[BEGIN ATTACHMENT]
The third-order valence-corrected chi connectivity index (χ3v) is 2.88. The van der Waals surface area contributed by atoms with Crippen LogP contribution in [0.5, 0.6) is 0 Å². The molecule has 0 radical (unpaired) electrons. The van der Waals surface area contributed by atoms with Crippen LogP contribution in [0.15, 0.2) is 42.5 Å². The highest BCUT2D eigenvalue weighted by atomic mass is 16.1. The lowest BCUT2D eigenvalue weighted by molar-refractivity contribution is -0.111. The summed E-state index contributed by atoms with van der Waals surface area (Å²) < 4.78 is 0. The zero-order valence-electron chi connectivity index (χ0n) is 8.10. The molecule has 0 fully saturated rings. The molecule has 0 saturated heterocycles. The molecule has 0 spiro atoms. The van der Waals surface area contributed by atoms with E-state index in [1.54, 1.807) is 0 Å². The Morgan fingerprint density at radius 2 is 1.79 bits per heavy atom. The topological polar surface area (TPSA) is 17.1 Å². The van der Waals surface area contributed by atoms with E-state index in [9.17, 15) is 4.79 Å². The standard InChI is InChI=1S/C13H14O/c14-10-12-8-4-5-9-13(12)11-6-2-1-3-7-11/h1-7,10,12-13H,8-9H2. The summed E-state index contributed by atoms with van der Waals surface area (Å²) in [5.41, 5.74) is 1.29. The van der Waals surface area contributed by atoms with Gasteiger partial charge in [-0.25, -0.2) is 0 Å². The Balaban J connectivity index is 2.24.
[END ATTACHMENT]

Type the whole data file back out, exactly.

The third-order valence-corrected chi connectivity index (χ3v) is 2.88. The van der Waals surface area contributed by atoms with Crippen LogP contribution in [0.5, 0.6) is 0 Å². The molecule has 0 radical (unpaired) electrons. The van der Waals surface area contributed by atoms with Crippen LogP contribution in [0.15, 0.2) is 42.5 Å². The highest BCUT2D eigenvalue weighted by atomic mass is 16.1. The lowest BCUT2D eigenvalue weighted by molar-refractivity contribution is -0.111. The summed E-state index contributed by atoms with van der Waals surface area (Å²) < 4.78 is 0. The zero-order valence-electron chi connectivity index (χ0n) is 8.10. The molecule has 0 fully saturated rings. The molecule has 0 saturated heterocycles. The molecule has 0 spiro atoms. The van der Waals surface area contributed by atoms with E-state index in [1.54, 1.807) is 0 Å². The Morgan fingerprint density at radius 2 is 1.79 bits per heavy atom. The topological polar surface area (TPSA) is 17.1 Å². The van der Waals surface area contributed by atoms with E-state index in [9.17, 15) is 4.79 Å². The standard InChI is InChI=1S/C13H14O/c14-10-12-8-4-5-9-13(12)11-6-2-1-3-7-11/h1-7,10,12-13H,8-9H2. The summed E-state index contributed by atoms with van der Waals surface area (Å²) in [5.41, 5.74) is 1.29. The van der Waals surface area contributed by atoms with Gasteiger partial charge in [-0.25, -0.2) is 0 Å². The Balaban J connectivity index is 2.24.